Monitoring will ensure you spot quickly when someone’s absence is more than you would expect, this should prevent it reaching excessive or at least mean you are managing it before it becomes excessive.
5. Have a Policy
All the above should be outlined in a policy, clearly explaining entitlements to absence, the procedure for reporting it and the expectations of a return to work interview.
The policy should also clearly state when you require medical certificates and when you will permit alternatives to absence.
6. The Right Culture
Points 1 to 5 will reduce absence but they won’t result in a happier, healthier and more motivated workforce.
Managers who listen and an organisation that recognises and understands the personal nature of ill health, has a focus on wellbeing and removing the stigma about the many things that cause ill health will have benefits far beyond reduced absence.
If people for example are afraid to say they are feeling stressed they will report they have been off with a cold, they may even be telling the truth, the manager just puts it down to a cold and everyone carries on with their day. That story is different if the individual can say, I had a cold but actually I have been feeling run down lately. Not all stress is work related and there is no guarantee the manager can fix this occasion but if we know we’re better placed to be doing something about it or reducing its impact.
7. Make Flexibility Work For You
Managing absence isn’t just about reducing the time off but also reducing the impact of absence. You might wonder what the difference is and for some organisations there will be little difference, other organisations have more flexibility due to the nature of the work.
Humans don’t flick a switch to go from on top of the world one minute to bedridden with sickness the next. Health and illness is a spectrum, with many of us fortunately never experiencing some of the worst types of ill health. Even on a day when we feel well, we have highs and lows. How much sleep we’ve had, whether we’ve eaten or due a meal, the type of food we’ve eaten, hormones, emotions, exercise can all impact how we feel at any minute. Some of us are at our most productive in the morning, others in the evening.
If you are in a position to offer flexibility, focus on outcomes rather than time and allow people to work in the way that suits them, the impact of absence will be reduced.
Where you are able to measure performance based on outcomes rather than presence, you will be in a much better position to trust, monitor and adapt. When you offer the flexibility you can, when you accept that people have days when they are not at their best, far from lowering performance, the outcome will be better motivated, more loyal, more productive people. They will absorb less stress and therefore be less prone to absence. These are the reasons why employees who are based from home have lower sickness absence levels than those who have to go into the office, they are in a better position to work with their bodies and are more likely to be monitored on outcomes.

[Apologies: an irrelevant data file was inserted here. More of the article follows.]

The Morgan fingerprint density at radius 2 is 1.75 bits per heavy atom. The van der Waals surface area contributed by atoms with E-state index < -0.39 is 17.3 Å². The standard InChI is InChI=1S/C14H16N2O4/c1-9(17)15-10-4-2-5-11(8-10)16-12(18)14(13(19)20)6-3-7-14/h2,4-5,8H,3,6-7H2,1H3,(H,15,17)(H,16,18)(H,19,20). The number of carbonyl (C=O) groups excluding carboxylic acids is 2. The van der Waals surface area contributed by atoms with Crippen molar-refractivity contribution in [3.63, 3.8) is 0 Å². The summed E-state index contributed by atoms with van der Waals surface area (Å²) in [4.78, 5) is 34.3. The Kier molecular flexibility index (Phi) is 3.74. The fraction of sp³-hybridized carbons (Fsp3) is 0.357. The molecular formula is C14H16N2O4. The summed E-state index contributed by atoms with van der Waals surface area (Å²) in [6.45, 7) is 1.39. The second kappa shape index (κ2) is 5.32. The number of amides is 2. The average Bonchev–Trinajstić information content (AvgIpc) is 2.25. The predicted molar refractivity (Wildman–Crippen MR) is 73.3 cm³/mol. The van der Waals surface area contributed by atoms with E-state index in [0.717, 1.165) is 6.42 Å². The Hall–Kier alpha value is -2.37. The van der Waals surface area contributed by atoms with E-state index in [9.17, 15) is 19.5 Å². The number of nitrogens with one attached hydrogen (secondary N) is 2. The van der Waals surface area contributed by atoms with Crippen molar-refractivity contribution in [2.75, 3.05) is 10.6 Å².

Whilst it’s great to be able to talk about offering flexibility, I do recognise that this only works in certain environments. Without doubt there are many industries that simply cannot allow this, when you have customer appointments booked, you need people on site to open up and serve customers, on a construction site, where more than one person is needed for a task, care environments – there are plenty of examples I can give where simply turning up to work late or working from home are not options. In these cases the focus needs to be on wellbeing and a work environment that people want to come to work for.
Alongside this, you must recognise absence will happen, people get sick, we cannot get away from this. Have a process in place, know what needs to happen when someone is sick, what are the urgent requirements and how can you solve the issue with minimal impact. Crucially, don’t skip the making them phone in and doing the return to work interview, these are even more vital in your industry.
Jenefer runs Silk Helix Ltd, an Essex based HR Consultancy specialising in providing HR support to small and medium businesses. Jenefer is a chartered member of the CIPD with a Masters in Personnel and Development and has been working in HR nearly 20 years. Jenefer is passionate about helping small businesses to get their teams performing, marrying the needs of the business, employment law and the needs of their people.